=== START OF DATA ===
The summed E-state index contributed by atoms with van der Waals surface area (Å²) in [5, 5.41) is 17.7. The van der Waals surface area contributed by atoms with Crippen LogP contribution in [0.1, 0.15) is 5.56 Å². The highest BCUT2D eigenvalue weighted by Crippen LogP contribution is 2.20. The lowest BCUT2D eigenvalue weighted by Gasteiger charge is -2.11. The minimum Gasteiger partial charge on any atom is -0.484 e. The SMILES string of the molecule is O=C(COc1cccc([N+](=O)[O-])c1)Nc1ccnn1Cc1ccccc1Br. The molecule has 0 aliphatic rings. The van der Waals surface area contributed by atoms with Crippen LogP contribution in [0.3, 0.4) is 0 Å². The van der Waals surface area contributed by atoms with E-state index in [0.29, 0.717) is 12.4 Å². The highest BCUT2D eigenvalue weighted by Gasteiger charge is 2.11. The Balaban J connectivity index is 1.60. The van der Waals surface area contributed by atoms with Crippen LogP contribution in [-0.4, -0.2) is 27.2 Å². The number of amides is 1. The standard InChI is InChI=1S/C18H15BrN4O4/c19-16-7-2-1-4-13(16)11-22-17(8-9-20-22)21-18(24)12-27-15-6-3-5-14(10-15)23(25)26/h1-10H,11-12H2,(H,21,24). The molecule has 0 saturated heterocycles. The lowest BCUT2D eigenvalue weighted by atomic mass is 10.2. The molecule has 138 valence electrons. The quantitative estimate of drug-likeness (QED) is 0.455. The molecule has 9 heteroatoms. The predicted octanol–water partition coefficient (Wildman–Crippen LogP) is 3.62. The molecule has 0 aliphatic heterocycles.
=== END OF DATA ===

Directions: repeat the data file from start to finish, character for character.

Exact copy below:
The summed E-state index contributed by atoms with van der Waals surface area (Å²) in [5, 5.41) is 17.7. The van der Waals surface area contributed by atoms with Crippen LogP contribution in [0.1, 0.15) is 5.56 Å². The highest BCUT2D eigenvalue weighted by Crippen LogP contribution is 2.20. The lowest BCUT2D eigenvalue weighted by Gasteiger charge is -2.11. The minimum Gasteiger partial charge on any atom is -0.484 e. The SMILES string of the molecule is O=C(COc1cccc([N+](=O)[O-])c1)Nc1ccnn1Cc1ccccc1Br. The molecule has 0 aliphatic rings. The van der Waals surface area contributed by atoms with Crippen LogP contribution in [0.3, 0.4) is 0 Å². The van der Waals surface area contributed by atoms with E-state index in [0.29, 0.717) is 12.4 Å². The highest BCUT2D eigenvalue weighted by Gasteiger charge is 2.11. The Balaban J connectivity index is 1.60. The van der Waals surface area contributed by atoms with Crippen LogP contribution in [-0.4, -0.2) is 27.2 Å². The number of amides is 1. The standard InChI is InChI=1S/C18H15BrN4O4/c19-16-7-2-1-4-13(16)11-22-17(8-9-20-22)21-18(24)12-27-15-6-3-5-14(10-15)23(25)26/h1-10H,11-12H2,(H,21,24). The molecule has 0 saturated heterocycles. The lowest BCUT2D eigenvalue weighted by atomic mass is 10.2. The molecule has 138 valence electrons. The quantitative estimate of drug-likeness (QED) is 0.455. The molecule has 9 heteroatoms. The predicted octanol–water partition coefficient (Wildman–Crippen LogP) is 3.62. The molecule has 0 aliphatic heterocycles.